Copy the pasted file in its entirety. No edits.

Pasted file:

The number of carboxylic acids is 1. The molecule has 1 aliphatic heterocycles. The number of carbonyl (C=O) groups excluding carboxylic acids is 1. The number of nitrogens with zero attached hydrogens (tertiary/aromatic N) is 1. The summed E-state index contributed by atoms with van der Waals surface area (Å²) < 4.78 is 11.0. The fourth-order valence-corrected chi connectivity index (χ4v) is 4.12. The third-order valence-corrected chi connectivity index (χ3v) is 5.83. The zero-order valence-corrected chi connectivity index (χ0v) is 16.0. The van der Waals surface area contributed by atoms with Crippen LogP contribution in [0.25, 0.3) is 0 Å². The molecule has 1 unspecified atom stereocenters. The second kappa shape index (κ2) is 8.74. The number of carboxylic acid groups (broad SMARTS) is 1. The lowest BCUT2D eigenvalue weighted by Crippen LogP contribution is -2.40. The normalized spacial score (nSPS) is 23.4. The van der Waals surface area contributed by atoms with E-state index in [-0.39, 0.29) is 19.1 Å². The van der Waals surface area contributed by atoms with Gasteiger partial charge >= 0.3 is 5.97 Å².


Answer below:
The number of carboxylic acids is 1. The molecule has 1 aliphatic heterocycles. The number of carbonyl (C=O) groups excluding carboxylic acids is 1. The number of nitrogens with zero attached hydrogens (tertiary/aromatic N) is 1. The summed E-state index contributed by atoms with van der Waals surface area (Å²) < 4.78 is 11.0. The fourth-order valence-corrected chi connectivity index (χ4v) is 4.12. The third-order valence-corrected chi connectivity index (χ3v) is 5.83. The zero-order valence-corrected chi connectivity index (χ0v) is 16.0. The van der Waals surface area contributed by atoms with Crippen LogP contribution in [0.25, 0.3) is 0 Å². The molecule has 1 unspecified atom stereocenters. The second kappa shape index (κ2) is 8.74. The number of carboxylic acid groups (broad SMARTS) is 1. The lowest BCUT2D eigenvalue weighted by Crippen LogP contribution is -2.40. The normalized spacial score (nSPS) is 23.4. The van der Waals surface area contributed by atoms with E-state index in [-0.39, 0.29) is 19.1 Å². The van der Waals surface area contributed by atoms with Gasteiger partial charge >= 0.3 is 5.97 Å².